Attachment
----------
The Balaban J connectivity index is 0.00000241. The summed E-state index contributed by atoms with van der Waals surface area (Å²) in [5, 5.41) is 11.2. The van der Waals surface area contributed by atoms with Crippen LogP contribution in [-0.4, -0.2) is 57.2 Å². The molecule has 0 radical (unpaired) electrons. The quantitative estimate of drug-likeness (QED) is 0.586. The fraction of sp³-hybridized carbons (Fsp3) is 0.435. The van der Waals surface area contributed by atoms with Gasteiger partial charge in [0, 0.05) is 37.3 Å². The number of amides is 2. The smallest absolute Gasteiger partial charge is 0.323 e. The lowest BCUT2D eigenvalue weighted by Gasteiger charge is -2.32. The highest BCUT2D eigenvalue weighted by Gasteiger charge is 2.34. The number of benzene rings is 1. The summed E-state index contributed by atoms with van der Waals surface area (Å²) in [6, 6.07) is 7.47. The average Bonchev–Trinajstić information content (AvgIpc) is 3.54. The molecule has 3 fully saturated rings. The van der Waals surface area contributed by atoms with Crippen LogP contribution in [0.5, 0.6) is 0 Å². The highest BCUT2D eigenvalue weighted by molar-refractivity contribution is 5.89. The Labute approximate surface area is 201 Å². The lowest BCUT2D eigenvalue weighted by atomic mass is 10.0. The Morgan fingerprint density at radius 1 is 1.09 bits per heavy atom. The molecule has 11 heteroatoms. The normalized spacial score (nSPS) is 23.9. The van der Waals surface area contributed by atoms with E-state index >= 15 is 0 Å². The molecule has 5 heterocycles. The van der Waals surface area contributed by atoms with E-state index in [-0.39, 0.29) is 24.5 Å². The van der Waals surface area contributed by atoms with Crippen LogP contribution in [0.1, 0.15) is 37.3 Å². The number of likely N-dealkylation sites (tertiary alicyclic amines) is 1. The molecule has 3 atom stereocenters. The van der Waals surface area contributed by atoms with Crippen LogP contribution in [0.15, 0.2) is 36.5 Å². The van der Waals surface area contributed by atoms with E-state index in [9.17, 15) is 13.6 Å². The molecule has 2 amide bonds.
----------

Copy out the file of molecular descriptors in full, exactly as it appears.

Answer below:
The Balaban J connectivity index is 0.00000241. The summed E-state index contributed by atoms with van der Waals surface area (Å²) in [5, 5.41) is 11.2. The van der Waals surface area contributed by atoms with Crippen LogP contribution in [-0.4, -0.2) is 57.2 Å². The molecule has 0 radical (unpaired) electrons. The quantitative estimate of drug-likeness (QED) is 0.586. The fraction of sp³-hybridized carbons (Fsp3) is 0.435. The van der Waals surface area contributed by atoms with Gasteiger partial charge in [0, 0.05) is 37.3 Å². The number of amides is 2. The smallest absolute Gasteiger partial charge is 0.323 e. The lowest BCUT2D eigenvalue weighted by Gasteiger charge is -2.32. The highest BCUT2D eigenvalue weighted by Gasteiger charge is 2.34. The number of benzene rings is 1. The summed E-state index contributed by atoms with van der Waals surface area (Å²) in [6, 6.07) is 7.47. The average Bonchev–Trinajstić information content (AvgIpc) is 3.54. The molecule has 3 fully saturated rings. The van der Waals surface area contributed by atoms with Crippen LogP contribution in [0.5, 0.6) is 0 Å². The highest BCUT2D eigenvalue weighted by molar-refractivity contribution is 5.89. The Labute approximate surface area is 201 Å². The lowest BCUT2D eigenvalue weighted by atomic mass is 10.0. The Morgan fingerprint density at radius 1 is 1.09 bits per heavy atom. The molecule has 11 heteroatoms. The normalized spacial score (nSPS) is 23.9. The van der Waals surface area contributed by atoms with E-state index >= 15 is 0 Å². The molecule has 5 heterocycles. The van der Waals surface area contributed by atoms with E-state index in [-0.39, 0.29) is 24.5 Å². The van der Waals surface area contributed by atoms with Crippen LogP contribution in [0.1, 0.15) is 37.3 Å². The number of likely N-dealkylation sites (tertiary alicyclic amines) is 1. The molecule has 3 atom stereocenters. The van der Waals surface area contributed by atoms with Crippen LogP contribution in [0.15, 0.2) is 36.5 Å². The van der Waals surface area contributed by atoms with E-state index in [9.17, 15) is 13.6 Å². The molecule has 2 amide bonds.